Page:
Letters from you: Your favourite Canadian songs, plus opinions on 2011 Canadian Election

Free drink on me if you can name this guitar player.

Free drink on me if you can name this guitar player from a Canadian band.

Thank you for reading — and for contributing! Here are some of your responses to articles about the best Canadian songs that reference the country’s landmarks, as well as a prediction on the 2011 Canadian federal election and some words on the issue of foreign-trained doctors seeking certification in Ontario.

Keep responding with your thoughts and suggestions for coverage.

From James Crandell on the Top 40 Canadian Songs about Canada:

“Hi Adrian:
A great travel Canadian travel song is ‘Canadian Road Trip’ by Kenny Butterill. It is about travelling across the country coast to coast. Butterill is a Canadian songwriter/producer living in Santa Cruz, California who spends about half the year at his Balsam Lake cottage north of Toronto. The ‘Canadian Road Trip’ tune is a JJ Cale/Dire Straits-like shuffle tune that features two Juno award winners — the late great Willie P. Bennett and Ray Bonneville. Butterill’s music is featured on CBC radio — so to listen (for free) to the Canadian Road Trip song. Do a Goggle of ‘Butterill CBC’ which takes you to the CBC radio website. Then click on the green button next to the tune to play it.”

Just listened to the tune. It’s a terrific one! Thanks for pointing it out, James. Here’s the link for everyone.

From Ray Chapeskie up in Eganville, a little town in Renfrew County that I remember from my long-ago days at the Pembroke Observer!

“Although written by an American, I think the classic Blue Canadian Rockies, recorded by countless Canadian and American singers, belongs on this list.”

According to the YouTube page, the song was written by Cindy Walker and first gained recognition when it was recorded by Jim Reeves.

Trish Krause in Toronto says:

Diana Krall – Departure Bay. Great start on the list! Fun to see the diversity.”

Check out the video below. Terrific song from one of our nation’s finest musicians.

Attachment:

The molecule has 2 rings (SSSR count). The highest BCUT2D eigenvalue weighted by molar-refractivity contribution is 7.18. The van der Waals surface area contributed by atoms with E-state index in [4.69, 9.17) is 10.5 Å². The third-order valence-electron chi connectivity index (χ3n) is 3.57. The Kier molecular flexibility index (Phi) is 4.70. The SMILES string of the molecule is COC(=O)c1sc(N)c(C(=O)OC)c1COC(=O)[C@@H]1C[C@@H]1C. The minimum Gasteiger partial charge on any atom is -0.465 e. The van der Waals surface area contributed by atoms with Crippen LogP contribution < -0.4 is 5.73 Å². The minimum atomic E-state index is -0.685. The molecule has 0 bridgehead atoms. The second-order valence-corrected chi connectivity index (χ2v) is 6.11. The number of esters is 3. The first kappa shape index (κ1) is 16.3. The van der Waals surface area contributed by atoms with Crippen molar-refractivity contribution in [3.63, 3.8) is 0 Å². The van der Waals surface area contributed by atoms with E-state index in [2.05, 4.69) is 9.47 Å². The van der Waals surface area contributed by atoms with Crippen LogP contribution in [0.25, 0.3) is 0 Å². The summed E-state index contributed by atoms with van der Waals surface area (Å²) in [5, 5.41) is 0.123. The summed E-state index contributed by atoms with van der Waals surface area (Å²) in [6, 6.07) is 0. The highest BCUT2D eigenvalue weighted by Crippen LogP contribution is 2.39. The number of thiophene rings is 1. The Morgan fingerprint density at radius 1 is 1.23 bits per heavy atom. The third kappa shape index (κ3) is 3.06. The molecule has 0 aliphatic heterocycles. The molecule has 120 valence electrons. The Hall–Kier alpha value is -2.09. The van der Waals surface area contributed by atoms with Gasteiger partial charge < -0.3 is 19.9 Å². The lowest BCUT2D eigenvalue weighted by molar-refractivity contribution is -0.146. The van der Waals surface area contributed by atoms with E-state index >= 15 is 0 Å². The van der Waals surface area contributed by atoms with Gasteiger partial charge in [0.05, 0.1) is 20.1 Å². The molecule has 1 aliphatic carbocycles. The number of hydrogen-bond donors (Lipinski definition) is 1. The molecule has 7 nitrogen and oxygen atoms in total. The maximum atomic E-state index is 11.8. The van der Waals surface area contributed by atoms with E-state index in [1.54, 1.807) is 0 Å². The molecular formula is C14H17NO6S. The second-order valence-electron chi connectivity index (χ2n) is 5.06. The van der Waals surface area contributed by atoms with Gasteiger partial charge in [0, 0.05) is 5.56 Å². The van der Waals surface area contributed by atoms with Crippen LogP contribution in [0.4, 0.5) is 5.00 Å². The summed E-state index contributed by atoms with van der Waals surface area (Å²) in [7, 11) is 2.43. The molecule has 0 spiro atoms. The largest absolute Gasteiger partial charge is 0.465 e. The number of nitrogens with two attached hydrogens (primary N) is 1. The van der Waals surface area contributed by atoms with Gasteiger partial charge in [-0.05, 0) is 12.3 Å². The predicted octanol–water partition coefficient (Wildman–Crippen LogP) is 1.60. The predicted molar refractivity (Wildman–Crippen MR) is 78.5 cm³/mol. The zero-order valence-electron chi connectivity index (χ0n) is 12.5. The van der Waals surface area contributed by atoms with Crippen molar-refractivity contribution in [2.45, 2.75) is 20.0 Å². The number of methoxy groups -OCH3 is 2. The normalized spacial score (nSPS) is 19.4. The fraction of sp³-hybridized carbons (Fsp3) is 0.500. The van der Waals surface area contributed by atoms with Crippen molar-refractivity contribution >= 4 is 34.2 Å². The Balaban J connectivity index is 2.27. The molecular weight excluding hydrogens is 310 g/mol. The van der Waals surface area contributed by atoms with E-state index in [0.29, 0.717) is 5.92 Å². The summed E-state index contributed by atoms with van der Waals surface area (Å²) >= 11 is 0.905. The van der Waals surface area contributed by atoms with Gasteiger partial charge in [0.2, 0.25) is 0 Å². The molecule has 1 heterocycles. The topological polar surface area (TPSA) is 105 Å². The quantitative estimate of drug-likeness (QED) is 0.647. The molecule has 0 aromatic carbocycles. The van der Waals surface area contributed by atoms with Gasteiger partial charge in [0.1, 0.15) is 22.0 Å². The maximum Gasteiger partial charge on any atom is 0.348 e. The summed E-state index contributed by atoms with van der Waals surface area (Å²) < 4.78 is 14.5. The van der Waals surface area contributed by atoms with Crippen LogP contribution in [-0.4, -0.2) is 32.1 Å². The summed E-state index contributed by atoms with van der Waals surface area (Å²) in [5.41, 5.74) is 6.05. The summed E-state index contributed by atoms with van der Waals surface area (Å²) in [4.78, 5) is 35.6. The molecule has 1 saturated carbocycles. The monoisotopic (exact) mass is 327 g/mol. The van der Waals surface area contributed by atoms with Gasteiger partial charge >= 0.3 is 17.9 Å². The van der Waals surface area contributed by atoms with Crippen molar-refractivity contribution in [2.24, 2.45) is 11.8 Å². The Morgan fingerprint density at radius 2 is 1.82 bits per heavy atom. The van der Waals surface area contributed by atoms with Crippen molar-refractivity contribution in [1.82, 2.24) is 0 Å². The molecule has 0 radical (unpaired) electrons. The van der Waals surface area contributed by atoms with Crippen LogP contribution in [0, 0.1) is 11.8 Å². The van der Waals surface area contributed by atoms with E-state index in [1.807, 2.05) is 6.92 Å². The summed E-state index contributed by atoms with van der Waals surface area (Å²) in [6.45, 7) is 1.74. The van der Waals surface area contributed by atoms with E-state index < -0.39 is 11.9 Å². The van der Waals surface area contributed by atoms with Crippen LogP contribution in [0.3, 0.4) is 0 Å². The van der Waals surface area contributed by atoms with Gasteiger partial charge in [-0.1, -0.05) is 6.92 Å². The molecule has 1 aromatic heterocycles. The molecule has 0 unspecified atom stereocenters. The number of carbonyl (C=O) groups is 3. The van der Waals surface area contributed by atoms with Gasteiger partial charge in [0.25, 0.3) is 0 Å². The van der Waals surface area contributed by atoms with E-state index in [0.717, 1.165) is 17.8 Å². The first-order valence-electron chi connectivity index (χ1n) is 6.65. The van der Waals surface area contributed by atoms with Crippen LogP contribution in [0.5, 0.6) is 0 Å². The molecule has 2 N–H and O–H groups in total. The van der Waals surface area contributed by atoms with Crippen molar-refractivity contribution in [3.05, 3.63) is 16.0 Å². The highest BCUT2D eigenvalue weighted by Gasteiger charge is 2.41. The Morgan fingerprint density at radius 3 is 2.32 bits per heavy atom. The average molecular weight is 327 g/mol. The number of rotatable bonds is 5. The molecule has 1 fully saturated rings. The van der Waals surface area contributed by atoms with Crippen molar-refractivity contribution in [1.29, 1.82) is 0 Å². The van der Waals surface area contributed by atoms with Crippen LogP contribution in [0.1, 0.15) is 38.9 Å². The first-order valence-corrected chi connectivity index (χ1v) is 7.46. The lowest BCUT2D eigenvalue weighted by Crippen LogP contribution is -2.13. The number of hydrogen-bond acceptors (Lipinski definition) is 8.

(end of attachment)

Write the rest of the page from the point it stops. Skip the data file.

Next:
Michael Distasi of Toronto is a Lowest of the Low fan (and they should’ve had them on my list for sure). He points out these gems — with some choice lyrics, too!:

“Lowest of the Low – Salesmen, Cheats and Liars (You nearly kissed me blind on Bathurst)
Lowest of the Low – Kinda the Lonely One (met an old friend yesterday, he’s gone to Vancouver)
Swollen Members – Steppin’ Thru (Yonge St to Robson)
The Kings – Switching to Glide (Said to call you up when I was in Toronna)”

Jo Ann Smith-Gibson votes for Murray McLaughlin’s Down by the Henry Moore, which you can listen to here (on vinyl, wow!).

John Wilson wants to know why I left off a Canadian classic:

“How could you miss Ian and Sylvia’s ‘Four Strong Winds’, Canada’s iconic anthem to cold Alberta winters, movin’ west and a young man’s heartbreak?”

Answer: Just a little too twangy for me. Sorry.


R. Geoff Crook of Guelph thinks he might join me on the sidelines when Election Day on May 2 comes around. Of the uninspiring nature of our politics, he writes:

“Good Day Sir,
How do I legally ‘decline a ballot’ to vote on May 2, 2011? Frankly, this time around I agree with you — same old crapola from the same candidates. I just wish that I could vote for my Jack Russell pup — my Jack is more intelligent than Harper & Co., and Iggy & Co.”

No argument here.


Jeffrey George has some concerns about what’s holding up certification of the many internationally trained doctors in our province. In response to the article about the foreign-trained doctors who received residency spots in Ontario this year, he writes:

“The HFO [HealthForce Ontario] may have helped (it was an HFO event!) but according to the HFO themslves, they have over 5,000 doctors registered with them, yet only 220 got in. That means HFO has a very poor record. Those who are registered with HFO but did not get in would have a different take on its services.

Adrian, please become a Champion for the cause and seek out why genuinely well-qualified people are required to repeat their training. Why is the Practice Ready Assessment program, which helped those who were already specialists in their own land, now only a program on paper? Who is the real stumbling block? And who are the those who abet this obstruction?”

Will do my best to get answers from all sides, Jeffrey.

Keep writing, keep contributing.

(And I’m good for that drink if you can identify the guitar player in the above photo, taken by Julia Pelish Photography. We’ll have a Dakota Tavern meetup one night!)


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